Ok, so looking for specific and serious answers on this topic only:

I need to replace my laptop.

I want something like a high-range Dell Inspiron.

What make/models are similar to _high_ range inspirons?

I will be dual-booting a small Win 10 partition to use some very niche stuff like expensive quilting software I already own and Linux Mint for most of my use.

I want decent processing, etc.

No, not a Mac. Yes I need Windows 10 a wee bit.

Please boost, please reply in good faith thanks!

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(I am looking at Inspirons but it's been a while since I went computer shopping and I'm not sure what the parity is between brands/makes any more!)

Ah yes sorry, people asking re: budget. My brain knows what a higher-end Inspiron costs so wasn't thinking... topping out around $1000, $700 would be comfortable.

oh gosh replies to this are making me realize that I have some past Thinkpad trauma... I think? One really bad Thinkpad. I think if you managed to convince me it wasn't one?

Ok so update: I ended up getting a Thinkpad 480. Thanks to everyone who pitched in. The old computer was one of the last generations to run Windows 7. It was a Dell Inspiron. It developed some wiring messes, never ran Win10 well (but I mean I needed it for like 3 things). Wiring was more a concern?

So... while I've had some decent Dells in the past I felt a lot like stretching & trying something else.

Thinkpads aren't quite as bricky & I think I'm distant enough from the old one.

Man that old Thinkpad was a long-lasting brick but it also just... wow.

The part of actually making a call on what to get left me all jittery and I did something I never do on purchases for me -- called my husband. I mean he told me to do what I want, but like he listened about alllll the things I am thinking about and needed to talk myself through.

Fortunately I've only got one really important thing left to do at work.

Ok first response and I'll hit up the end of my thread below -- thanks for all the feedback, I used my lunch to compare best options, picked and ordered, feel good about it!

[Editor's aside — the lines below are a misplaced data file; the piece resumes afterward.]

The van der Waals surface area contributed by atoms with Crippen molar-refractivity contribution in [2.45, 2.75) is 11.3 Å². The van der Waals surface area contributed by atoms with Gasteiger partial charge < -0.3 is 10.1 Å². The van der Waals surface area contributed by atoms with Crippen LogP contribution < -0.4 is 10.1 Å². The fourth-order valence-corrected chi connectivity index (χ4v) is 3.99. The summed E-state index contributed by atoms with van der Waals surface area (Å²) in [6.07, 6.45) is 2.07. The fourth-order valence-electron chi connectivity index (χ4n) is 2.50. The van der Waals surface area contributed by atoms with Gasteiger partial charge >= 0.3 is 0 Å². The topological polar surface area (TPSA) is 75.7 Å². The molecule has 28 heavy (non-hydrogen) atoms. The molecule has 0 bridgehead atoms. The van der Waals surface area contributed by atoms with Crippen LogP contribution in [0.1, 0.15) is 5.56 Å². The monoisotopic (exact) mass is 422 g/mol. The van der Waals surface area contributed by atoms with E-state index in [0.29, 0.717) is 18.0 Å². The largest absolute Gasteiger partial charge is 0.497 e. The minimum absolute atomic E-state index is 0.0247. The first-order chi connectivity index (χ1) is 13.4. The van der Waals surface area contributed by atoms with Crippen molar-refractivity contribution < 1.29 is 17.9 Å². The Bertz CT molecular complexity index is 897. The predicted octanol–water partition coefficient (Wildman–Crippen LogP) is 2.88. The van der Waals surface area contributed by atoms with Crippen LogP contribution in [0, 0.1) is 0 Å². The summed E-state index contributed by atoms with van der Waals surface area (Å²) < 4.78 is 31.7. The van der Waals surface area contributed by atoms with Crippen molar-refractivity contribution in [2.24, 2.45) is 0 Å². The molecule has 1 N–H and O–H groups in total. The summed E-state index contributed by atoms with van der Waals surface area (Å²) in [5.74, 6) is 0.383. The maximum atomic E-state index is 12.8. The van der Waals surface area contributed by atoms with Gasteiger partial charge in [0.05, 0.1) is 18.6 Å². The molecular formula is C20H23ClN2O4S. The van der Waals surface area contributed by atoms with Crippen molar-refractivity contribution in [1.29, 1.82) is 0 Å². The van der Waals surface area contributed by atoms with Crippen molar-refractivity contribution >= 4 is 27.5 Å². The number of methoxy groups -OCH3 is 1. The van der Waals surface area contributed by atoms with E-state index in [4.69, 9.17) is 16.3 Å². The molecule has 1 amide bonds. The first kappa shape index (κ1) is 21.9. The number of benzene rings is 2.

@platypus Next important question. TrackPad or TouchPoint?

@platypus Was it finger cramps of using the trackpoint or frustrations from the trackpad? I suffered from both which might have made each other more painful

@nkrabben finger cramps. Oh gosh finger cramps. i've been a touch typer since pretty much a kid (thanks Mario Teaches Typing!) and while the trackpad was an adjustment for sure... the pointer was ... 😱

@platypus I'm about to get my fifth work laptop, and it will be my fourth Thinkpad. They're definitely getting less bulky, and they have all been more reliable than the one Dell we had that one replacement cycle.

It will also be a move to Windows 10 and Office whatever it is now, and I'm more concerned about that than the machine. Win7/Office2013 have been fine for my needs.

@annacreech Yeah, I'm definitely hoping to use as little Win10 as possible except the whole needing quilt software and Mint doesn't have drivers which work with my printer ???? Otherwise Linux Mint times.

@djsundog yep sorry . My brain knows what a higher-end Inspiron costs so wasn't thinking... topping out around $1000, $700 would be comfortable.

@platypus I picked up a last-gen Inspiron 7559 on Amazon a few months ago with 4k touch display, 16gb ram, core i7, 128gb ssd + 1tb hd for just under $1k - it has a linux variant so all the hardware has been supported under (k)ubuntu. They also have non-4k configurations to save a few bucks.

maybe a few questions to narrow it down:
price range?
use case?
screen resolution?